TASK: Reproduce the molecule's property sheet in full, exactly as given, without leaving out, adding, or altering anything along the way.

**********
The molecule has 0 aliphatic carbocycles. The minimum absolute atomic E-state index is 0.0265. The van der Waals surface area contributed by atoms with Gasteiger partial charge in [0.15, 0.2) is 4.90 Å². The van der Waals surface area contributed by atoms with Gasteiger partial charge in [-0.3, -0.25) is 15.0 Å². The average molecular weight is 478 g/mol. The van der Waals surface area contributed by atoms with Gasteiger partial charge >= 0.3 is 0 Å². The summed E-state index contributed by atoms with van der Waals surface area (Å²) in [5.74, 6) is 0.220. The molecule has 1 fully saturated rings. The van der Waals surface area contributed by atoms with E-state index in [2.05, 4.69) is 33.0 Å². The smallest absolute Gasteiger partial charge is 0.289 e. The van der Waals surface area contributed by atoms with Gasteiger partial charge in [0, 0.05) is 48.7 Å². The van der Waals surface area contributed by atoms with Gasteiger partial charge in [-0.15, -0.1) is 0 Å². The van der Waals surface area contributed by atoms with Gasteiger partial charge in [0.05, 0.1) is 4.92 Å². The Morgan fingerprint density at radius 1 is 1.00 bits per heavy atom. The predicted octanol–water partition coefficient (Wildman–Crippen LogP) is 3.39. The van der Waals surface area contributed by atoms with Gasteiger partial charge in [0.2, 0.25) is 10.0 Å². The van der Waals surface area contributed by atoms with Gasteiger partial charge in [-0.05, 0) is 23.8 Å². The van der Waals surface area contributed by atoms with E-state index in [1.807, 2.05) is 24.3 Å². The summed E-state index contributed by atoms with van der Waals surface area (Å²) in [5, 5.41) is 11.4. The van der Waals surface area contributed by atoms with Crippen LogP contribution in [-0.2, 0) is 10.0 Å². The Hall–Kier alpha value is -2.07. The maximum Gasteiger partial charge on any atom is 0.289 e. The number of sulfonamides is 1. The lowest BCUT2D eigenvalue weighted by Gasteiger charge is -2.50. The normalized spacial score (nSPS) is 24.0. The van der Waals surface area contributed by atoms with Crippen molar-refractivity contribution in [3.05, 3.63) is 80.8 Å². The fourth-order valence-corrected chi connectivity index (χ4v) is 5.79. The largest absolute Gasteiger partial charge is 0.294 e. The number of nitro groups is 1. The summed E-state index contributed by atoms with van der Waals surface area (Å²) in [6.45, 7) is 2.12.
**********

The molecule has 0 aliphatic carbocycles. The minimum absolute atomic E-state index is 0.0265. The van der Waals surface area contributed by atoms with Gasteiger partial charge in [0.15, 0.2) is 4.90 Å². The van der Waals surface area contributed by atoms with Gasteiger partial charge in [-0.3, -0.25) is 15.0 Å². The average molecular weight is 478 g/mol. The van der Waals surface area contributed by atoms with Gasteiger partial charge >= 0.3 is 0 Å². The summed E-state index contributed by atoms with van der Waals surface area (Å²) in [5.74, 6) is 0.220. The molecule has 1 fully saturated rings. The van der Waals surface area contributed by atoms with E-state index in [2.05, 4.69) is 33.0 Å². The smallest absolute Gasteiger partial charge is 0.289 e. The van der Waals surface area contributed by atoms with Gasteiger partial charge in [0, 0.05) is 48.7 Å². The van der Waals surface area contributed by atoms with Gasteiger partial charge in [-0.15, -0.1) is 0 Å². The van der Waals surface area contributed by atoms with Gasteiger partial charge in [0.05, 0.1) is 4.92 Å². The Morgan fingerprint density at radius 1 is 1.00 bits per heavy atom. The predicted octanol–water partition coefficient (Wildman–Crippen LogP) is 3.39. The van der Waals surface area contributed by atoms with Gasteiger partial charge in [0.2, 0.25) is 10.0 Å². The van der Waals surface area contributed by atoms with Gasteiger partial charge in [-0.05, 0) is 23.8 Å². The van der Waals surface area contributed by atoms with E-state index in [1.807, 2.05) is 24.3 Å². The summed E-state index contributed by atoms with van der Waals surface area (Å²) in [5, 5.41) is 11.4. The van der Waals surface area contributed by atoms with Crippen LogP contribution in [-0.2, 0) is 10.0 Å². The Hall–Kier alpha value is -2.07. The maximum Gasteiger partial charge on any atom is 0.289 e. The number of sulfonamides is 1. The lowest BCUT2D eigenvalue weighted by Gasteiger charge is -2.50. The normalized spacial score (nSPS) is 24.0. The van der Waals surface area contributed by atoms with Crippen molar-refractivity contribution in [3.05, 3.63) is 80.8 Å². The fourth-order valence-corrected chi connectivity index (χ4v) is 5.79. The largest absolute Gasteiger partial charge is 0.294 e. The number of nitro groups is 1. The summed E-state index contributed by atoms with van der Waals surface area (Å²) in [6.45, 7) is 2.12.